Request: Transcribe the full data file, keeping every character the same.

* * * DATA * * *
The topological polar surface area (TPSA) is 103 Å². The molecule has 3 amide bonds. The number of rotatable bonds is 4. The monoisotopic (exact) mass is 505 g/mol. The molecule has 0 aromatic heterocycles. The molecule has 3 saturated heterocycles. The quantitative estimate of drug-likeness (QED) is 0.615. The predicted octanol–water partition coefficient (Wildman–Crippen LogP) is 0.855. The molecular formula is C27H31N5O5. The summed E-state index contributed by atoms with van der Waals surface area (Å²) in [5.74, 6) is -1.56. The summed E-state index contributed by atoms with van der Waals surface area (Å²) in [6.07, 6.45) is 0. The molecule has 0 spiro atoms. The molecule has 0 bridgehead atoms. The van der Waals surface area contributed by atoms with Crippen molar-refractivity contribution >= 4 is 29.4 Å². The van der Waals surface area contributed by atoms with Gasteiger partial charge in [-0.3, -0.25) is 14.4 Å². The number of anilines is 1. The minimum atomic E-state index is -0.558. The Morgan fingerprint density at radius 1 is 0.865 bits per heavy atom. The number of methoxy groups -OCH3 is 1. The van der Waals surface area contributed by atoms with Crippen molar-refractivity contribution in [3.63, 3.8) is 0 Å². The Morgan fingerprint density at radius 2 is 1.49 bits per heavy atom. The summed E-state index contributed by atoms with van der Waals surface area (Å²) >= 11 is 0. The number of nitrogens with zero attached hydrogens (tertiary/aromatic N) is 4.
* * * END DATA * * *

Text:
The topological polar surface area (TPSA) is 103 Å². The molecule has 3 amide bonds. The number of rotatable bonds is 4. The monoisotopic (exact) mass is 505 g/mol. The molecule has 0 aromatic heterocycles. The molecule has 3 saturated heterocycles. The quantitative estimate of drug-likeness (QED) is 0.615. The predicted octanol–water partition coefficient (Wildman–Crippen LogP) is 0.855. The molecular formula is C27H31N5O5. The summed E-state index contributed by atoms with van der Waals surface area (Å²) in [5.74, 6) is -1.56. The summed E-state index contributed by atoms with van der Waals surface area (Å²) in [6.07, 6.45) is 0. The molecule has 0 spiro atoms. The molecule has 0 bridgehead atoms. The van der Waals surface area contributed by atoms with Crippen molar-refractivity contribution >= 4 is 29.4 Å². The van der Waals surface area contributed by atoms with Gasteiger partial charge in [-0.3, -0.25) is 14.4 Å². The number of anilines is 1. The minimum atomic E-state index is -0.558. The Morgan fingerprint density at radius 1 is 0.865 bits per heavy atom. The number of methoxy groups -OCH3 is 1. The van der Waals surface area contributed by atoms with Crippen molar-refractivity contribution in [3.63, 3.8) is 0 Å². The Morgan fingerprint density at radius 2 is 1.49 bits per heavy atom. The summed E-state index contributed by atoms with van der Waals surface area (Å²) >= 11 is 0. The number of nitrogens with zero attached hydrogens (tertiary/aromatic N) is 4.